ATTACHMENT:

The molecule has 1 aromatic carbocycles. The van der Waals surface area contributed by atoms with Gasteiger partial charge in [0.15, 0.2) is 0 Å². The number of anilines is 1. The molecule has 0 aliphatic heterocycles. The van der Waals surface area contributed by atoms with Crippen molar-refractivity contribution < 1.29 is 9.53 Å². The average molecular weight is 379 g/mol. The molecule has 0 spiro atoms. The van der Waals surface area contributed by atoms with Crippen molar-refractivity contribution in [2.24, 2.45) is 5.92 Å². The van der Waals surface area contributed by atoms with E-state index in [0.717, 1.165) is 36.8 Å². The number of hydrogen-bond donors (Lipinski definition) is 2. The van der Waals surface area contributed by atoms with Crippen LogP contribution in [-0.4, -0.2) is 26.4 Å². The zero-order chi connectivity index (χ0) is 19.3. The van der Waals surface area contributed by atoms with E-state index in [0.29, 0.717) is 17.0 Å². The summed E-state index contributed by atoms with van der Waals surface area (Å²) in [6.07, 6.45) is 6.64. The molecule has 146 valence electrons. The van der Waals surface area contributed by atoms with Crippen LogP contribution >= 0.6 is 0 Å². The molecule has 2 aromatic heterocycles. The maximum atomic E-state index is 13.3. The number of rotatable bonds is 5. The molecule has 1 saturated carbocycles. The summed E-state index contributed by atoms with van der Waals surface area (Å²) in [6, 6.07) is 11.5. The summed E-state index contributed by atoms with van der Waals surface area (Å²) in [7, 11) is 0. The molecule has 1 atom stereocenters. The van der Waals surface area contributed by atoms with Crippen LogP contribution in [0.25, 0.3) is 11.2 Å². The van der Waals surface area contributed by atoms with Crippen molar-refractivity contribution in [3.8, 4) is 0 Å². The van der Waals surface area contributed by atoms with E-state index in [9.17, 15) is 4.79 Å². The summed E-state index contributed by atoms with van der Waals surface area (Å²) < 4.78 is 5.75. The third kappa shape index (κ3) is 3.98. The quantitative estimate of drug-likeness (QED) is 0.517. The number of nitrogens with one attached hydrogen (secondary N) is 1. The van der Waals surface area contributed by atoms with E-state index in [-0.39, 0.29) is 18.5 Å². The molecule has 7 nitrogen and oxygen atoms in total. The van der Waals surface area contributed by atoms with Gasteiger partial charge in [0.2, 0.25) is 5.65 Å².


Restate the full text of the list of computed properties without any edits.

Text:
The molecule has 1 aromatic carbocycles. The van der Waals surface area contributed by atoms with Gasteiger partial charge in [0.15, 0.2) is 0 Å². The number of anilines is 1. The molecule has 0 aliphatic heterocycles. The van der Waals surface area contributed by atoms with Crippen molar-refractivity contribution < 1.29 is 9.53 Å². The average molecular weight is 379 g/mol. The molecule has 0 spiro atoms. The van der Waals surface area contributed by atoms with Crippen molar-refractivity contribution in [2.24, 2.45) is 5.92 Å². The van der Waals surface area contributed by atoms with E-state index in [0.717, 1.165) is 36.8 Å². The number of hydrogen-bond donors (Lipinski definition) is 2. The van der Waals surface area contributed by atoms with Crippen LogP contribution in [-0.4, -0.2) is 26.4 Å². The zero-order chi connectivity index (χ0) is 19.3. The van der Waals surface area contributed by atoms with E-state index in [0.29, 0.717) is 17.0 Å². The summed E-state index contributed by atoms with van der Waals surface area (Å²) in [6.07, 6.45) is 6.64. The molecule has 146 valence electrons. The van der Waals surface area contributed by atoms with Crippen LogP contribution >= 0.6 is 0 Å². The molecule has 2 aromatic heterocycles. The maximum atomic E-state index is 13.3. The number of rotatable bonds is 5. The molecule has 1 saturated carbocycles. The summed E-state index contributed by atoms with van der Waals surface area (Å²) in [6, 6.07) is 11.5. The summed E-state index contributed by atoms with van der Waals surface area (Å²) in [7, 11) is 0. The molecule has 1 atom stereocenters. The van der Waals surface area contributed by atoms with Crippen LogP contribution in [0.25, 0.3) is 11.2 Å². The van der Waals surface area contributed by atoms with Crippen molar-refractivity contribution in [3.8, 4) is 0 Å². The van der Waals surface area contributed by atoms with E-state index in [9.17, 15) is 4.79 Å². The summed E-state index contributed by atoms with van der Waals surface area (Å²) < 4.78 is 5.75. The third kappa shape index (κ3) is 3.98. The quantitative estimate of drug-likeness (QED) is 0.517. The number of nitrogens with one attached hydrogen (secondary N) is 1. The van der Waals surface area contributed by atoms with E-state index in [-0.39, 0.29) is 18.5 Å². The molecule has 7 nitrogen and oxygen atoms in total. The van der Waals surface area contributed by atoms with Gasteiger partial charge in [0.2, 0.25) is 5.65 Å².